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Michael Fabricant (Lichfield): Is not this legislation the culmination of measures introduced during the Thatcher Administration, when she chose to ban tobacco advertising on radio and television because of the clear link between advertising and not only buying particular brands, but taking up smoking in the first place? Surely what is right for Margaret Thatcher should be right for this House.
Mr. Milburn: The hon. Gentleman made one good point and then, if I may say so, one less good one. It is pretty difficult to substantiate the case for the continuity between this legislation and what went before, not least because, as he must be painfully aware, when his party was in office it resisted precisely this sort of measure. However, he was right to point to the clear link between
Mr. Milburn: The story from the industry has always been that mass advertising has nothing to do with increasing consumption, and still less with persuading children or young teenagers to start smoking. The industry claims that it is only about maintaining brand loyalty. Of course, until relatively recently, it is precisely those companies that were denying that there was any link whatever between cigarette consumption and cancer. Indeed, some even promoted the life-enhancing qualities of tobacco consumption. Even today, so many years after the original research was published in this country, some companies still deny that passive smoking is dangerous, while others refuse to publish the additives that they put in their cigarettes. The evidence, however, suggests that tobacco advertising is not neutral in its impact; it is all about recruiting more new smokers. As the former chairman of the board of one advertising company who has had the pleasure of working for the tobacco firms so clearly put it:
The polite fiction behind the tobacco industry's advertising campaigns has been exposed by recent research: for example, we have learned that in Canada, Imperial Tobacco's marketing plan in the late 1980s explicitly involved targeting what it called "men" aged 12 to 17, and "women" aged 12 to 34. Research has proved that the most commonly remembered brands, even among children as young as 11, are the most heavily advertised.
The industry's response to the concerns expressed has been at best inadequate and at worst cynical. As I said earlier to the hon. Member for Basingstoke (Mr. Hunter), the proposal not to site billboards advertising tobacco products within 100 m of schools is practically worthless. It is to safeguard children and generations yet to come that the ban on tobacco advertising and sponsorship is so necessary.
Some have argued that it is unfair to ban the advertising of a legal product. As I said at the outset, I happen to believe that people have a right to choose to smoke, and it can be argued that when consumers start smoking, they are making a choice. However, because nicotine is so enormously addictiveas the Royal College of Physicians and others have testifiedit is much harder for smokers to exercise an equivalent freedom of choice to give up.
Tobacco advertising and sponsorship seek to get more people to smoke by conveying the idea that smoking is glamorous, when in fact it is dangerous, and that it enhances the quality of life, when in fact it serves to shorten people's lives.
Given the impact that we all acknowledge smoking has on public health, I believe that we in Government have a responsibility to act. We have a duty to inform, so that if people want to smoke they do so on an informed basis, not on the basis of advertising hype. The Government also owe a duty to the wider community, to help smokers give up and to protect children from ever starting. That is what the Bill seeks to do.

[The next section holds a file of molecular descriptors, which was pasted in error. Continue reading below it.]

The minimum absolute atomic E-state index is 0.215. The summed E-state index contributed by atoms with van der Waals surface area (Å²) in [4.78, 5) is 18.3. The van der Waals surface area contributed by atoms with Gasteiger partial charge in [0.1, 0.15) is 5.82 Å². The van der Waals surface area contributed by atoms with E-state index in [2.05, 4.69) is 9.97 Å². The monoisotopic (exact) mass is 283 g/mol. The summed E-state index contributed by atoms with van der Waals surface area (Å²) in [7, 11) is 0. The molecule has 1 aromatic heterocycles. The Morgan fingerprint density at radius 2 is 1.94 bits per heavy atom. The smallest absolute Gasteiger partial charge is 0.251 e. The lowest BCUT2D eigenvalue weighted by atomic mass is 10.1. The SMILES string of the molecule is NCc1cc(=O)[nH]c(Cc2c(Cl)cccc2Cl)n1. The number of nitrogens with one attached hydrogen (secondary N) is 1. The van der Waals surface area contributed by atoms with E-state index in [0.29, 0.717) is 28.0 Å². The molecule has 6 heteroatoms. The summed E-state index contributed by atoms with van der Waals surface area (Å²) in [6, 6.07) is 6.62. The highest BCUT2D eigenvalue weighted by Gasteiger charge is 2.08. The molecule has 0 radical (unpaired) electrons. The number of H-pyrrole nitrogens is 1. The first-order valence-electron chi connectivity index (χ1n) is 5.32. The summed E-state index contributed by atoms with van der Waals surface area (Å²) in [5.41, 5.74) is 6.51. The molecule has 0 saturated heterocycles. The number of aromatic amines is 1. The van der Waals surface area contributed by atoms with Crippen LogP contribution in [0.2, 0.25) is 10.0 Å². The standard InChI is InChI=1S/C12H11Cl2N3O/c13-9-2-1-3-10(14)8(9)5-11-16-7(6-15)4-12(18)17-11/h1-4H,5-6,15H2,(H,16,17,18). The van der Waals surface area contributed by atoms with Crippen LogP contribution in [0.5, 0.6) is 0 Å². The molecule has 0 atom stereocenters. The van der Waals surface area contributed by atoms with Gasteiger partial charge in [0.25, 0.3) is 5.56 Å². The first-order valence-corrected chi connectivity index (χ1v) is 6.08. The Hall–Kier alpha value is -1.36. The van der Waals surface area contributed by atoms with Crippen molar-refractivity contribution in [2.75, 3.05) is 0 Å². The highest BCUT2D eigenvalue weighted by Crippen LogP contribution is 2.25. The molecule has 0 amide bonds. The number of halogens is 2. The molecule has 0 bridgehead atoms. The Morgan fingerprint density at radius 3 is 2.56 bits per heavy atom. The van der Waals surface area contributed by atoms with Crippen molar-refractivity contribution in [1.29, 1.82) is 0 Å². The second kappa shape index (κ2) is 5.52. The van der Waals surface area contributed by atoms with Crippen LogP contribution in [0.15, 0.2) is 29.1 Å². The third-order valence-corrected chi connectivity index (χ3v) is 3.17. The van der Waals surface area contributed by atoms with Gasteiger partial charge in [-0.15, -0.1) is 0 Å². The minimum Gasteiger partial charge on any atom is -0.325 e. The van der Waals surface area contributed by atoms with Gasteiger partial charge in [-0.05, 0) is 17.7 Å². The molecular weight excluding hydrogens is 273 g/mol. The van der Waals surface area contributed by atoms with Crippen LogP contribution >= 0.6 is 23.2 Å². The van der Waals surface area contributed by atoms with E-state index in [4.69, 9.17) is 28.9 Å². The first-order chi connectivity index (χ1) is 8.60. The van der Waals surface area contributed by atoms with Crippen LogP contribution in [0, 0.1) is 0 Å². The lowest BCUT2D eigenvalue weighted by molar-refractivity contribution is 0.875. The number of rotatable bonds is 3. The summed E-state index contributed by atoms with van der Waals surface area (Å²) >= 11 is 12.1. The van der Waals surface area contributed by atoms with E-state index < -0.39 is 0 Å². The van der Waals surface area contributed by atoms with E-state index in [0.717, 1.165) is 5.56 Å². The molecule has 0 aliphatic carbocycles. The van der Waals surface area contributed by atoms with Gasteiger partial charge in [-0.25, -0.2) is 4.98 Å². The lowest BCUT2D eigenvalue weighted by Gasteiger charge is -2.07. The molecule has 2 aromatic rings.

Mr. Edward Garnier (Harborough): Before the Secretary of State moves on to his next point, I want to ask about[Interruption.] I wonder whether the hon. Member for Falmouth and Camborne (Ms Atherton) could desist from speaking for a moment. My interest has been clearly declared in the Order Paper, Madam Deputy Speaker, and when I can catch your eye I shall explain it fully. However, for the moment I want to ask the Secretary of State a question of a legal nature, concerning the statement on the front page of the Bill about section 19(1) of the Human Rights Act 1998.
Secretaries of State and Ministers often rubber-stamp Bills with the section 19(1) statement, but I should like the Secretary of State to explain his understanding of the articles of the European convention on human rights, which he must have considered, and which he says are
Mr. Garnier: I would be a little quicker if I were not interrupted. During that programme, an English High Court judge also said, contrary to the 19(1) statement, that it is highly arguable that the Bill does not comply with the convention. I should be grateful for the Secretary of State's views on those points.
Mr. Milburn: The hon. and learned Gentleman may or may not be aware that the Joint Committee on Human Rights reported on the Bill on 19 December. It made several proposals and asked us to provide substantive evidence concerning the Bill's compatibility with the European convention on human rights. We have done so in respect of a number of issues, such as evidence, entitlement to compensation and brand sharing. I am happy to expand if the hon. and learned Gentleman would like me to do so. I know that several concerns have been raisednot least in the other placeabout human rights issues, but I am satisfied that the Bill does comply with human rights legislation.
Richard Ottaway: May I return the Secretary of State to the issue of sport sponsorship, on which I tried to intervene? On 15 April, he will have received a letter from the Fédération Internationale de l'Automobile, which runs motor sport across the globe. It states that